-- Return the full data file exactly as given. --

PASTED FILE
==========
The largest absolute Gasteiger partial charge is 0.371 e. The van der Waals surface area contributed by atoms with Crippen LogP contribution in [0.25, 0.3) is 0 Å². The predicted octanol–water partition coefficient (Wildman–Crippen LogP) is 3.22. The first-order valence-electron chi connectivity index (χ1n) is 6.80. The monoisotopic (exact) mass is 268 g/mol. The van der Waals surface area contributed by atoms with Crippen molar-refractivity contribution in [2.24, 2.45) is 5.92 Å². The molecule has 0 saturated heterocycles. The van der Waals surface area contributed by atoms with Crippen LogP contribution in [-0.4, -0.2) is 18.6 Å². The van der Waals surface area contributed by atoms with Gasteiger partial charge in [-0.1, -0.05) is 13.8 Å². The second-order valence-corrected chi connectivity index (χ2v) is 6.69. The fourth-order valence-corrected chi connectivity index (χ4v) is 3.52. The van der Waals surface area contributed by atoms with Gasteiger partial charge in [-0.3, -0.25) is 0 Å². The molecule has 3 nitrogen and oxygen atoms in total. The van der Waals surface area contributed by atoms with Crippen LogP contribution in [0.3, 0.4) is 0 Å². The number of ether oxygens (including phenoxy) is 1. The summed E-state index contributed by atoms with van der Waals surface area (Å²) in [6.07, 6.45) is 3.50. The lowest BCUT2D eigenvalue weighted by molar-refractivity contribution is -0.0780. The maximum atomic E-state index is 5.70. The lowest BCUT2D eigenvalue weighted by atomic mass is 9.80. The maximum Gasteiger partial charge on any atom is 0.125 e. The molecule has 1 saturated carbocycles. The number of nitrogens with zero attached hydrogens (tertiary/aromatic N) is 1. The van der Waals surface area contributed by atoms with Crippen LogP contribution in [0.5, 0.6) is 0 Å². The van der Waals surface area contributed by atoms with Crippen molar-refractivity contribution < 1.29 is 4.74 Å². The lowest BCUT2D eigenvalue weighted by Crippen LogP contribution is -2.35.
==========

The largest absolute Gasteiger partial charge is 0.371 e. The van der Waals surface area contributed by atoms with Crippen LogP contribution in [0.25, 0.3) is 0 Å². The predicted octanol–water partition coefficient (Wildman–Crippen LogP) is 3.22. The first-order valence-electron chi connectivity index (χ1n) is 6.80. The monoisotopic (exact) mass is 268 g/mol. The van der Waals surface area contributed by atoms with Crippen molar-refractivity contribution in [2.24, 2.45) is 5.92 Å². The molecule has 0 saturated heterocycles. The van der Waals surface area contributed by atoms with Crippen LogP contribution in [-0.4, -0.2) is 18.6 Å². The van der Waals surface area contributed by atoms with Gasteiger partial charge in [-0.1, -0.05) is 13.8 Å². The second-order valence-corrected chi connectivity index (χ2v) is 6.69. The fourth-order valence-corrected chi connectivity index (χ4v) is 3.52. The van der Waals surface area contributed by atoms with Gasteiger partial charge in [-0.3, -0.25) is 0 Å². The molecule has 3 nitrogen and oxygen atoms in total. The van der Waals surface area contributed by atoms with Crippen LogP contribution in [0.3, 0.4) is 0 Å². The number of ether oxygens (including phenoxy) is 1. The summed E-state index contributed by atoms with van der Waals surface area (Å²) in [6.07, 6.45) is 3.50. The lowest BCUT2D eigenvalue weighted by molar-refractivity contribution is -0.0780. The maximum atomic E-state index is 5.70. The lowest BCUT2D eigenvalue weighted by atomic mass is 9.80. The maximum Gasteiger partial charge on any atom is 0.125 e. The molecule has 1 saturated carbocycles. The number of nitrogens with zero attached hydrogens (tertiary/aromatic N) is 1. The van der Waals surface area contributed by atoms with Crippen LogP contribution in [0.5, 0.6) is 0 Å². The van der Waals surface area contributed by atoms with Crippen molar-refractivity contribution < 1.29 is 4.74 Å². The lowest BCUT2D eigenvalue weighted by Crippen LogP contribution is -2.35.